TN floods: Shoddy disaster management may cost CM Jaya dear

  • KV Lakshmana, Hindustan Times, Chennai
  • Updated: Dec 05, 2015 09:16 IST
A car is seen in the floodwaters in Chennai. (REUTERS)

Will the flash floods fed by Chennai’s heaviest rainfall in over 100 years prove to be Tamil Nadu chief minister J Jayalalithaa’s Waterloo?

Visuals of angry people protesting against the government’s alleged “indifference and apathy” in providing relief and rescuing marooned people beamed by Tamil news channels are bound to have a demonstrative effect on people across the southern state.

The government’s flood and crisis management effort is expected to be a key issue in the assembly election to be held before May 2016.

Jayalalithaa’s traditional rival the DMK is already using the people’s anger stemming from their impatience about the delay in normalcy returning and moulding it into a potent weapon along with attempts to bring in smaller parties on a single platform to take on the till-now seemingly invincible AIADMK supremo.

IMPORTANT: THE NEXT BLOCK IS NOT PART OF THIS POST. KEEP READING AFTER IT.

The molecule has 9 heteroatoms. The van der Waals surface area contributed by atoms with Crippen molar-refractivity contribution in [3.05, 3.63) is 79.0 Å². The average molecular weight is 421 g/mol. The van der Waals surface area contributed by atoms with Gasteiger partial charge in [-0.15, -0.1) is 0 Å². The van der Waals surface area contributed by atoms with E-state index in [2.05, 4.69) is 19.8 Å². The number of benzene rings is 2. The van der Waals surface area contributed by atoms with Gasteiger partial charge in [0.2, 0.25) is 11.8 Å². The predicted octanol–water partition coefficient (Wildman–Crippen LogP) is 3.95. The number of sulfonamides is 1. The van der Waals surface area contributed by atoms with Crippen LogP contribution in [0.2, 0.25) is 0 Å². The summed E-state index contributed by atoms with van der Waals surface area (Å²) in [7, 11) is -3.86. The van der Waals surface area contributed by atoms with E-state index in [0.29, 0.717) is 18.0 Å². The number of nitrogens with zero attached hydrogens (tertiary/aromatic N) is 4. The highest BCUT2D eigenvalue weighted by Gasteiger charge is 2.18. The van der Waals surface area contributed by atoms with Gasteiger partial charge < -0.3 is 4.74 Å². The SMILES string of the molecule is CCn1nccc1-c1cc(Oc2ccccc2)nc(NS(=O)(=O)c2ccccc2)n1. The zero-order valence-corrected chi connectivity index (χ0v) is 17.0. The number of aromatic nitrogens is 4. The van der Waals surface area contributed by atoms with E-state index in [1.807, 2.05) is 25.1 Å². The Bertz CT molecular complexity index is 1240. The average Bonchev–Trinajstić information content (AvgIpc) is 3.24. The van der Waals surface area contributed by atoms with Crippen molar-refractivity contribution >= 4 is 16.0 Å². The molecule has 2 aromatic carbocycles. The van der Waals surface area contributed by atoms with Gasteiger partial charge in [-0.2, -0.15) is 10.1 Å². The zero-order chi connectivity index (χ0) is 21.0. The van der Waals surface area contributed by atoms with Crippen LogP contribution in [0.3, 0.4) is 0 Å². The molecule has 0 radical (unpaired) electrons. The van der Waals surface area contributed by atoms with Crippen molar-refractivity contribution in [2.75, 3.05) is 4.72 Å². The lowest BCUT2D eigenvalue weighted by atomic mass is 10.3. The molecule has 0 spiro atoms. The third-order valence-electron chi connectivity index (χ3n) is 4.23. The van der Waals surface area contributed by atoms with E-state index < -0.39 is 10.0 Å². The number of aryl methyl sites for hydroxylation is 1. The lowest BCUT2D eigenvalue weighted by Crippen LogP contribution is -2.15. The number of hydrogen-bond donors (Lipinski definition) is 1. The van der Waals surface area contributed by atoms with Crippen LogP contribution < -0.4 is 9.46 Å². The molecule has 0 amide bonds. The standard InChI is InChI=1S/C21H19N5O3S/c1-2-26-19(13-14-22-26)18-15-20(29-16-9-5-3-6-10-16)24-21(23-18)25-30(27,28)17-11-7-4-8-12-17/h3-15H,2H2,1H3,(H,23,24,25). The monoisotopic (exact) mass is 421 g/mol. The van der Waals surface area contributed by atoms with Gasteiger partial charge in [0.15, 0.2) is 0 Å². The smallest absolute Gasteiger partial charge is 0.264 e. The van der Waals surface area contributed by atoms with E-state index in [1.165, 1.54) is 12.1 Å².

DMK treasurer and its most-likely chief ministerial pick MK Stalin had in a mass-contact programme ridiculed Jayalalithaa’s style of functioning and lambasted the unavailability of any AIADMK leader or government officer to solve the people’s problems.

“During the DMK rule, we were available, meeting people and addressing their problems,” Stalin had said. “But today, leave alone Jayalalithaa, you cannot even meet the district or taluka level AIADMK man or woman. And about officials, the less said the better.”

Displaced residents cook their meal on a flooded roadside in Chennai (Reuters/Anindito Mujherjee)

Stalin was not wrong, as there was a spate of angry protests in parts of Chennai over the alleged neglect of flood victims.

”None of the councilors or block leaders of AIADMK or any government official bothered to visit us and see our trouble,” said an irate S Ganesan, a resident of a government housing colony in Kotturpuram.

Political analyst Prof Ramu Manivannan concurs that people’s anger could be fresh in their memories in the run-up to the elections and any slip-ups in relief and rehabilitation could prove costly for Jayalalithaa, who otherwise has had a good run.

“Although Jayalalithaa cannot be held guilty for all that has happened now, people’s impatience can turn into anger,” said the Madras University Professor. “If Jayalalithaa manages to pull out all stops and does a good job, with the help of a friendly central government, then it would be a different story

In 1967, the Minjur Bhaktavatsalam government was voted out in polls after a severe drought hit Tamil Nadu.

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